American Philosophical Quarterly 44 (4):315 - 328 (2007)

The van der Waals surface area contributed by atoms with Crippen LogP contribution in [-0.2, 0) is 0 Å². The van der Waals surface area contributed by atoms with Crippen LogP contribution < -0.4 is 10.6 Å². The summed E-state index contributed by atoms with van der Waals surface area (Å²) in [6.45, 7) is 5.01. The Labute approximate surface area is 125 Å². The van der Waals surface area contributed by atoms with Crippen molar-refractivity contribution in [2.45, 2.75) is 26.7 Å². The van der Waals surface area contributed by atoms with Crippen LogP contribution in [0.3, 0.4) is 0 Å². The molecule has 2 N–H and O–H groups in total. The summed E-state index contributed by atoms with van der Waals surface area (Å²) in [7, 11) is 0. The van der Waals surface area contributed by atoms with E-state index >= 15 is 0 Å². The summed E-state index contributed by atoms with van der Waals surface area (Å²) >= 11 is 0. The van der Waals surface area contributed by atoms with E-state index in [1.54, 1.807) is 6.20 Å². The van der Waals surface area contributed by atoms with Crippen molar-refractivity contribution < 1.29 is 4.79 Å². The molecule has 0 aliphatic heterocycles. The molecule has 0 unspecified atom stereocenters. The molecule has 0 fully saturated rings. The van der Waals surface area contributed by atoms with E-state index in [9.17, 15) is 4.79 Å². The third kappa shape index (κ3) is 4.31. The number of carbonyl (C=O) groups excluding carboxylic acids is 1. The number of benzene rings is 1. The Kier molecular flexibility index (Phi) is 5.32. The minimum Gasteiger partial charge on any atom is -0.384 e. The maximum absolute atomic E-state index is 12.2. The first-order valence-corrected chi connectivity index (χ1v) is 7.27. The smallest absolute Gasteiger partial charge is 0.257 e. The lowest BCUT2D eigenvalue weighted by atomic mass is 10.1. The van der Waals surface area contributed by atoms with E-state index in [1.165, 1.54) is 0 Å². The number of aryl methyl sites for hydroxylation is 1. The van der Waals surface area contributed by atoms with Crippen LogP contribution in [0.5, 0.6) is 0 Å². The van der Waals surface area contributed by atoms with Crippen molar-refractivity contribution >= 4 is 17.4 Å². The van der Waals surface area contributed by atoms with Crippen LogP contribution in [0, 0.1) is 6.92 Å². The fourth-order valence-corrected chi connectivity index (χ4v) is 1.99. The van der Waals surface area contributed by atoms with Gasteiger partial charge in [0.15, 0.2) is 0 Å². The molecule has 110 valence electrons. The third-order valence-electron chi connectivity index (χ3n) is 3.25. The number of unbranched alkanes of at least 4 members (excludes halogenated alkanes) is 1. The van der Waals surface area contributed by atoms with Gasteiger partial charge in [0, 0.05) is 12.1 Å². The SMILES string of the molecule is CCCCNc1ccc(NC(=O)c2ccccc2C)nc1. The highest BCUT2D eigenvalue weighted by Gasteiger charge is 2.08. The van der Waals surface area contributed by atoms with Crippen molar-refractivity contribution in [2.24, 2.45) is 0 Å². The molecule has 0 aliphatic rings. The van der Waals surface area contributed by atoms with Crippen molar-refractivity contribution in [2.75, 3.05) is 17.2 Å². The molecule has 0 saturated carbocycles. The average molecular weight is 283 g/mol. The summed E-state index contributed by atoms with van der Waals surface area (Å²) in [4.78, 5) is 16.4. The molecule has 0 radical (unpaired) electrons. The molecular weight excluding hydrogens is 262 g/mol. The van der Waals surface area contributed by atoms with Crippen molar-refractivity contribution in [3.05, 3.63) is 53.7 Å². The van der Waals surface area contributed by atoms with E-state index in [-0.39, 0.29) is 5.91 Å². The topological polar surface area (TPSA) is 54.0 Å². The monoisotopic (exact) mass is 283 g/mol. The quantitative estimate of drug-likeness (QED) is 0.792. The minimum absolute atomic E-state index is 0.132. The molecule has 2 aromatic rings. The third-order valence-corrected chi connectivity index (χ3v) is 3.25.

|Abstract||According to epistemic two-dimensionalism, every expression is associated with two kinds of meaning: a primary intension (a “Fregean” component) and a secondary intension (a “Russellian” component). While the rst kind of meaning lines up with the speaker’s abilities to pick out referents of correctly employed expressions in hypothetical scenarios, the second kind of meaning is a version of what standard semanticists call “semantic content”—a kind of content which does not pivot on speaker abilities. Despite its conciliatory temperament, epistemic two-dimensionalism has come under recent attack. It has been alleged that it is bound to attribute to speakers a priori identifying knowledge of the referents of correctly employed terms, and bound also to reject valid rules of inference such as exportation: P(a) → λx[P(x)](a) (see, e.g., Soames 2005.|
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